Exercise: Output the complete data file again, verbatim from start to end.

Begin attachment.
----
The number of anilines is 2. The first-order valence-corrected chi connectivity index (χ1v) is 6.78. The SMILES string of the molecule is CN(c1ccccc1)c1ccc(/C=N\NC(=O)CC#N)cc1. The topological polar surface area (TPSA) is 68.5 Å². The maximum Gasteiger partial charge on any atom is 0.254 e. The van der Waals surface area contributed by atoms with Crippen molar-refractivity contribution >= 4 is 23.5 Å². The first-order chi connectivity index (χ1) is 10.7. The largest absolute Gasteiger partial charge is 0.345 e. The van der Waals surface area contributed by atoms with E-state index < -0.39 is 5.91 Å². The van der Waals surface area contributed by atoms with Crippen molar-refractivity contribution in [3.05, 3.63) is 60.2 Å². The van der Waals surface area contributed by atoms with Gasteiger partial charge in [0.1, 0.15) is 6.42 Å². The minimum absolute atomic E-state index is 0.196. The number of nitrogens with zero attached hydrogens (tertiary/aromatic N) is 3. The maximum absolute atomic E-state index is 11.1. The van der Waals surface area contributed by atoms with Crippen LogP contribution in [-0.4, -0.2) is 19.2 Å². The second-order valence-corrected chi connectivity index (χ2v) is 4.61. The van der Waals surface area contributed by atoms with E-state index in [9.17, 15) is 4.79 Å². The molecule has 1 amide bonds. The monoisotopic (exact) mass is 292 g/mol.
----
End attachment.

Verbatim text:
The number of anilines is 2. The first-order valence-corrected chi connectivity index (χ1v) is 6.78. The SMILES string of the molecule is CN(c1ccccc1)c1ccc(/C=N\NC(=O)CC#N)cc1. The topological polar surface area (TPSA) is 68.5 Å². The maximum Gasteiger partial charge on any atom is 0.254 e. The van der Waals surface area contributed by atoms with Crippen molar-refractivity contribution >= 4 is 23.5 Å². The first-order chi connectivity index (χ1) is 10.7. The largest absolute Gasteiger partial charge is 0.345 e. The van der Waals surface area contributed by atoms with E-state index < -0.39 is 5.91 Å². The van der Waals surface area contributed by atoms with Crippen molar-refractivity contribution in [3.05, 3.63) is 60.2 Å². The van der Waals surface area contributed by atoms with Gasteiger partial charge in [0.1, 0.15) is 6.42 Å². The minimum absolute atomic E-state index is 0.196. The number of nitrogens with zero attached hydrogens (tertiary/aromatic N) is 3. The maximum absolute atomic E-state index is 11.1. The van der Waals surface area contributed by atoms with Crippen LogP contribution in [-0.4, -0.2) is 19.2 Å². The second-order valence-corrected chi connectivity index (χ2v) is 4.61. The van der Waals surface area contributed by atoms with E-state index in [9.17, 15) is 4.79 Å². The molecule has 1 amide bonds. The monoisotopic (exact) mass is 292 g/mol.